65.   Hua Yen Sect (I)

65.   Hua Yen Sect (I)

65.1   Name

Hua-yen [華嚴] is the pronunciation of Flower Adornment, which is translated from the Sanskrit word Avatamsaka, the name of one of the most famous sutra in Buddhism. This sect takes its name from the Avatamsaka Sutra, which is the principal text of the sect. Literally, Avatamsaka means Flower Adornment, or Flower Garland, or Flower Ornament.

The sect is also known as Hsien-shou [賢首] sect. Hsien-shou was another name of the third patriarch, Master Fa-tsang [法藏], who was so remarkable and respectful that people called this sect after his name.

65.2   Development

Hua-yen is generally classified as a scholastic sect for its philosophical approach in its teaching. It was originated in China and was established by Master Tu-shun [杜順] (557-640 AD), and its started to flourish at the time of the third patriarch Master Fa-tsang [法藏] (643-712 AD).

Shortly after the death of the fifth patriarch Tsung-mi [宗密], Buddhism was suppressed in the Period of Five Dynasties. Under such circumstances, no more Hua-yen master appeared and the school declined in 9th century after flourishing for over 200 years in China.

65.3   The Patriarchs

The following five masters are important to the formation and development of Hua-yen sect:

  1. Fa-shun [法順] 558-640 AD

    Fa-shun was his Dharma name. As Tu was his last name, he was also called Tu-shun [杜順]. He was ordained by the Ch'an master Tao-chen, and devoted himself to the Dhyana meditation practice. With his great healing power and profound knowledge in Buddhism, he was bestowed the honorary title 'the Holy one of the Imperial Heart' by the Emperor. Because of his miraculous power, people called him 'the Bodhisattva of Tun-huang' [敦煌菩薩].

    Tu-shun did not follow a particular teacher in the hierarchy of this school. He concentrated his study on Hua-yen and lived on Mount Zhong-nan [終南山] for many years. He wrote the essay On the Meditation of Dharmashatu. He established the concept of 'Contemplating the Dharmadhatu' [一觀法界], which set the pattern for the subsequent commentaries. He also established the concept of 'Round Doctrine' [圓教], which reflects the totalistic view in the Hua-yen sect. He was considered to be the first patriarch in Hua-yen sect.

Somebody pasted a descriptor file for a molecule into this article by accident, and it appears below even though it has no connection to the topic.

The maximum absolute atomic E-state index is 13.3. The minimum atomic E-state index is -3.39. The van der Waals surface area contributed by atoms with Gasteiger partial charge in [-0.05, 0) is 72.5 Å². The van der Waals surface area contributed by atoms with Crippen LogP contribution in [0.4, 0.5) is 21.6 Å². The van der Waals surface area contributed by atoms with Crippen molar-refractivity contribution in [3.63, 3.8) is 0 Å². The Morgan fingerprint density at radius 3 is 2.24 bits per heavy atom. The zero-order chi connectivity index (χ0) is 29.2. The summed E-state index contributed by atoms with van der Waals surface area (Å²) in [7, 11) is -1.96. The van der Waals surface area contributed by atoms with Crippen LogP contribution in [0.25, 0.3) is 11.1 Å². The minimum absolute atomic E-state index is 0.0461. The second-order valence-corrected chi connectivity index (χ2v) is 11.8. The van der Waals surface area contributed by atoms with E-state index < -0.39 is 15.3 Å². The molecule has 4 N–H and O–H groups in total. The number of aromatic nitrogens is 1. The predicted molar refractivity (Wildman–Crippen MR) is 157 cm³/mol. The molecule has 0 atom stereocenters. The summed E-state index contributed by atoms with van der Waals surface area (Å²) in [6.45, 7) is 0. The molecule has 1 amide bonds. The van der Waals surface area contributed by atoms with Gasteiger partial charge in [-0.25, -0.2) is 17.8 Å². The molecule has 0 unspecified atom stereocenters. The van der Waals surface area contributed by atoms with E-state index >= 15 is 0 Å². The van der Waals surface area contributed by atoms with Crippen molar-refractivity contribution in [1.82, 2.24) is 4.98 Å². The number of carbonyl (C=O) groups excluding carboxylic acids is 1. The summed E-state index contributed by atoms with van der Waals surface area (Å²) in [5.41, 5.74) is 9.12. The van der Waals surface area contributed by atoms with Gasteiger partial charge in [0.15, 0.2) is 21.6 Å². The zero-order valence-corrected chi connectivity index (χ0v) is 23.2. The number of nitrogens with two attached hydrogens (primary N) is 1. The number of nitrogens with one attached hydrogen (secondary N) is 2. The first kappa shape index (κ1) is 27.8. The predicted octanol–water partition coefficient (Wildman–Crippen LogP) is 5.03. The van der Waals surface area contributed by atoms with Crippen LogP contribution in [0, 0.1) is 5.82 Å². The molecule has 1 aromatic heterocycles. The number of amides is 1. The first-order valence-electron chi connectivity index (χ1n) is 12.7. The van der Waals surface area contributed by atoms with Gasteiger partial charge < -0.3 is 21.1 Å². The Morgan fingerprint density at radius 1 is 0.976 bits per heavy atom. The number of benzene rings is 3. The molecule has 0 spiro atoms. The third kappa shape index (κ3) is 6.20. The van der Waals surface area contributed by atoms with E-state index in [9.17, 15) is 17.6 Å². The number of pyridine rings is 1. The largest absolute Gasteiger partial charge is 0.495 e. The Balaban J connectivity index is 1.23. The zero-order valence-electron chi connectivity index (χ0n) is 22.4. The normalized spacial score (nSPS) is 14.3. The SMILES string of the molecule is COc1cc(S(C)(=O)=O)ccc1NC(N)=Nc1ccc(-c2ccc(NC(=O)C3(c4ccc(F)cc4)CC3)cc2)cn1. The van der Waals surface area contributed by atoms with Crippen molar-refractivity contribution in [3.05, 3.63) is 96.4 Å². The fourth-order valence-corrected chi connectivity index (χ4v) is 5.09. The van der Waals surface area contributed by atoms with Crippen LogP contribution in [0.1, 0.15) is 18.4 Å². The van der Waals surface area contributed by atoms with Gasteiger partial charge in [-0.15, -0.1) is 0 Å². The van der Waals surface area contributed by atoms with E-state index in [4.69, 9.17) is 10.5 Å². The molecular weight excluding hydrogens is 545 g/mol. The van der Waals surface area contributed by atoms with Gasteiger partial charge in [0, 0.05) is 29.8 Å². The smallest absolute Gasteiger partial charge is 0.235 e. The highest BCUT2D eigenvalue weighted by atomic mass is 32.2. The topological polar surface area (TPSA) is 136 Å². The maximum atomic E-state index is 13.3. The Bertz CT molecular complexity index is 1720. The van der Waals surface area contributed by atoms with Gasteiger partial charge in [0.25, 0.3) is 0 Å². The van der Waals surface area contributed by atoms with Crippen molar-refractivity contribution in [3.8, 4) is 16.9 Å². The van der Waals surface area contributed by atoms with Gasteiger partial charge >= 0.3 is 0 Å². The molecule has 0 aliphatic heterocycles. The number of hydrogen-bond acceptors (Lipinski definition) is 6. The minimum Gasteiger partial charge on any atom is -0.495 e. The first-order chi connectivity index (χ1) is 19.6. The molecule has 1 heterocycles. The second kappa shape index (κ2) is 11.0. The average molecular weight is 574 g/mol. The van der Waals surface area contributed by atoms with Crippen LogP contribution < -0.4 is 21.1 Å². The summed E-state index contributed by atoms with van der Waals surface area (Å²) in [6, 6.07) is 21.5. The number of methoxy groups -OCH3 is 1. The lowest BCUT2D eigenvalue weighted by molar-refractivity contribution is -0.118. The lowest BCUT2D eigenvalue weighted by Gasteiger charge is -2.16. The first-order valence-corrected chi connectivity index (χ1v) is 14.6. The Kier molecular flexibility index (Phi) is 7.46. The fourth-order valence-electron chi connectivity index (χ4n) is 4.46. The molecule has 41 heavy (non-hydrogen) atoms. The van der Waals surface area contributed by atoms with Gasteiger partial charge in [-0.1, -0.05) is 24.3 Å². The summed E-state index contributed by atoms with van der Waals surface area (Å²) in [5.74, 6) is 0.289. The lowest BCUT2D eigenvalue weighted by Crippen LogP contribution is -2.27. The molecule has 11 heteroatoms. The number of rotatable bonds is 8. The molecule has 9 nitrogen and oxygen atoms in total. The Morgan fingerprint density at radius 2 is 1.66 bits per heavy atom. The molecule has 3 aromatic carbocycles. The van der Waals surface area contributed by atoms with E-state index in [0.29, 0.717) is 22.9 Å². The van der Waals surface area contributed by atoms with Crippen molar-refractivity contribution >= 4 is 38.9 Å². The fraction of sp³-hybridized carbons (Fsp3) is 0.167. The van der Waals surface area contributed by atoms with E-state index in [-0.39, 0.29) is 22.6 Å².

2. Chih-yen [智儼] 602-668 AD

    Chih-yen, the successor of Tu-shun, is the second patriarch of Hua-yen sect. He was also called Yun-hua [雲華] because he often preached the Avatamsaka Sutra in Yun-hua temple. His important writings include The Ten Mysteries in One Vehicle of Hua Yen, The Fifty Questions and Answers of the Hua Yen Doctrine, Notes and Commentaries on the Various Chapters of Hua Yen Sutra, and A Search for the Profound Mysteries of Hua Yen Sutra. Chih-yen was the one who proposed the Ten Mysteries, which was perhaps his most important contribution in the development of Hua-yen doctrines.

  3. Fa-tsang [法藏] 643-712 AD

    Among the disciples of Chih-yen, Fa-tsang was definitely the most outstanding one. He was also called 'Hsien-shou' [賢首], which meant 'the head of the wise', a respectful name given by his followers. He was given by the Emperor an honorary title 'Kuo-i' [國一], which meant 'One in the State'.

    He was also regarded as the most productive writer among all Hua-yen masters, because he wrote one hundred volumes of books and essays. He systematized and organized the Hua-yen doctrines. Because of his tremendous effort in preaching and writing on the Hua-yen doctrines, Hua-yen sect was also called Hsien-shou sect [賢首宗].

    In his youth, he assisted Hsuan-tsang [玄奘] and I-tsing [義淨] in the translation work. However, he was greatly impressed by the preaching of Chih-yen and became his disciple in the Yun-hua Monastery. He was formally ordained at twenty-eight when he was appointed the abbot of the newly built Tai-yuan Monastery by the Empress Wu [武則天].

    As he was so familiar with Buddhabhadra's translation of Avatamsaka Sutra, he was invited to assist Sikshanamda in the translation of the 80-fascicle Avatamsaka Sutra. It was said that he preached the entire Avatamsaka Sutra more than thirty times during his lifetime. His enlightening illustration of Hua-yen doctrines with a golden lion in the writing On the Golden Lion [金獅子章] will be elaborated in the following chapters.